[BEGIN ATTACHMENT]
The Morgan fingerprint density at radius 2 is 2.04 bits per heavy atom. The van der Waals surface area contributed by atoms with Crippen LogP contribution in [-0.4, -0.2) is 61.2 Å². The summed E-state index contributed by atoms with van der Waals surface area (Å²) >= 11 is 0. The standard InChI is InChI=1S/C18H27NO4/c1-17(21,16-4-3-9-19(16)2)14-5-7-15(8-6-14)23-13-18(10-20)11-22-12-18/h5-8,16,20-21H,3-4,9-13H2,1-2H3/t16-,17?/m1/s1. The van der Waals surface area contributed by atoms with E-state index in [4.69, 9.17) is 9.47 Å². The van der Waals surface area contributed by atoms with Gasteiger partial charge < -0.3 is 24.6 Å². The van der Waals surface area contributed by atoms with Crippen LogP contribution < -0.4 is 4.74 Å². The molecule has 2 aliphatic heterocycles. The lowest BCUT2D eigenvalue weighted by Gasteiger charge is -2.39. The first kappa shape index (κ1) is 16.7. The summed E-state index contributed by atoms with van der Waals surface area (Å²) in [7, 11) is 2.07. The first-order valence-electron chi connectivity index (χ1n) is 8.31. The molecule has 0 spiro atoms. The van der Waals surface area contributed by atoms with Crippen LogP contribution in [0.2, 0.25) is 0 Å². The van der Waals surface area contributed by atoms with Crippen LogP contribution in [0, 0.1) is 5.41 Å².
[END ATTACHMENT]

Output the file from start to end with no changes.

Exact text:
The Morgan fingerprint density at radius 2 is 2.04 bits per heavy atom. The van der Waals surface area contributed by atoms with Crippen LogP contribution in [-0.4, -0.2) is 61.2 Å². The summed E-state index contributed by atoms with van der Waals surface area (Å²) >= 11 is 0. The standard InChI is InChI=1S/C18H27NO4/c1-17(21,16-4-3-9-19(16)2)14-5-7-15(8-6-14)23-13-18(10-20)11-22-12-18/h5-8,16,20-21H,3-4,9-13H2,1-2H3/t16-,17?/m1/s1. The van der Waals surface area contributed by atoms with E-state index in [4.69, 9.17) is 9.47 Å². The van der Waals surface area contributed by atoms with Gasteiger partial charge < -0.3 is 24.6 Å². The van der Waals surface area contributed by atoms with Crippen LogP contribution < -0.4 is 4.74 Å². The molecule has 2 aliphatic heterocycles. The lowest BCUT2D eigenvalue weighted by Gasteiger charge is -2.39. The first kappa shape index (κ1) is 16.7. The summed E-state index contributed by atoms with van der Waals surface area (Å²) in [7, 11) is 2.07. The first-order valence-electron chi connectivity index (χ1n) is 8.31. The molecule has 0 spiro atoms. The van der Waals surface area contributed by atoms with Crippen LogP contribution in [0.2, 0.25) is 0 Å². The van der Waals surface area contributed by atoms with Crippen LogP contribution in [0, 0.1) is 5.41 Å².